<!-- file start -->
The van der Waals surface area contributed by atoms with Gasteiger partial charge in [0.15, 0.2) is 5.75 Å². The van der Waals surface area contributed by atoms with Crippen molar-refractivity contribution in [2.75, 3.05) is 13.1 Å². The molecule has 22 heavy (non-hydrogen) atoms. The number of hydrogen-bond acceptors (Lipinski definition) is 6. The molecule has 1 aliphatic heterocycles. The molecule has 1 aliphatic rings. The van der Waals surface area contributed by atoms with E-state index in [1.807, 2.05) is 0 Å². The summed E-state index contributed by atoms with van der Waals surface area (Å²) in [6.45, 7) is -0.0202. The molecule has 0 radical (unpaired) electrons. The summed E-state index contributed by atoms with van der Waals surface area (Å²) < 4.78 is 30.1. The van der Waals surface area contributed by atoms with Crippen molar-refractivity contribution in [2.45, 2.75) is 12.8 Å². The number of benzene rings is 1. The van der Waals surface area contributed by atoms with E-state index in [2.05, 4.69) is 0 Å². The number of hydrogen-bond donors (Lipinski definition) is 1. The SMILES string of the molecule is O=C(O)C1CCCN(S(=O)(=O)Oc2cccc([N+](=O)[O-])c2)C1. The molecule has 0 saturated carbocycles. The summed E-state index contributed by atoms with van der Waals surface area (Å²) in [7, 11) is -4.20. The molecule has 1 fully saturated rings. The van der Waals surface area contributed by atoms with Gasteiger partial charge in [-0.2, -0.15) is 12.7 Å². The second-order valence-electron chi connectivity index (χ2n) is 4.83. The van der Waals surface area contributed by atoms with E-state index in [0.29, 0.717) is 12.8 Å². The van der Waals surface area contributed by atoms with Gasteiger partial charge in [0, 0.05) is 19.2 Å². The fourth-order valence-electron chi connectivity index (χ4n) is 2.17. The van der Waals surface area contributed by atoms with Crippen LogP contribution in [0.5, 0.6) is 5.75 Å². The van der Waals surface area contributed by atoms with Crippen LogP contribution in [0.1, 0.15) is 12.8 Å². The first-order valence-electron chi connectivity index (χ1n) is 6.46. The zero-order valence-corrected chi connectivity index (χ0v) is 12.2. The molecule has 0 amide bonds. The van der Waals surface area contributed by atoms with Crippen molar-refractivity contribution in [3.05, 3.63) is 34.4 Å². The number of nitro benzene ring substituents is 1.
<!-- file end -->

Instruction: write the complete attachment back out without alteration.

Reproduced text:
The van der Waals surface area contributed by atoms with Gasteiger partial charge in [0.15, 0.2) is 5.75 Å². The van der Waals surface area contributed by atoms with Crippen molar-refractivity contribution in [2.75, 3.05) is 13.1 Å². The molecule has 22 heavy (non-hydrogen) atoms. The number of hydrogen-bond acceptors (Lipinski definition) is 6. The molecule has 1 aliphatic heterocycles. The molecule has 1 aliphatic rings. The van der Waals surface area contributed by atoms with E-state index in [1.807, 2.05) is 0 Å². The summed E-state index contributed by atoms with van der Waals surface area (Å²) in [6.45, 7) is -0.0202. The molecule has 0 radical (unpaired) electrons. The summed E-state index contributed by atoms with van der Waals surface area (Å²) < 4.78 is 30.1. The van der Waals surface area contributed by atoms with Crippen molar-refractivity contribution in [2.45, 2.75) is 12.8 Å². The number of benzene rings is 1. The van der Waals surface area contributed by atoms with E-state index in [2.05, 4.69) is 0 Å². The number of hydrogen-bond donors (Lipinski definition) is 1. The SMILES string of the molecule is O=C(O)C1CCCN(S(=O)(=O)Oc2cccc([N+](=O)[O-])c2)C1. The molecule has 0 saturated carbocycles. The summed E-state index contributed by atoms with van der Waals surface area (Å²) in [7, 11) is -4.20. The molecule has 1 fully saturated rings. The van der Waals surface area contributed by atoms with Gasteiger partial charge in [-0.2, -0.15) is 12.7 Å². The second-order valence-electron chi connectivity index (χ2n) is 4.83. The van der Waals surface area contributed by atoms with E-state index in [0.29, 0.717) is 12.8 Å². The van der Waals surface area contributed by atoms with Gasteiger partial charge in [0, 0.05) is 19.2 Å². The fourth-order valence-electron chi connectivity index (χ4n) is 2.17. The van der Waals surface area contributed by atoms with Crippen LogP contribution in [0.5, 0.6) is 5.75 Å². The van der Waals surface area contributed by atoms with Crippen LogP contribution in [0.1, 0.15) is 12.8 Å². The first-order valence-electron chi connectivity index (χ1n) is 6.46. The zero-order valence-corrected chi connectivity index (χ0v) is 12.2. The molecule has 0 amide bonds. The van der Waals surface area contributed by atoms with Crippen molar-refractivity contribution in [3.05, 3.63) is 34.4 Å². The number of nitro benzene ring substituents is 1.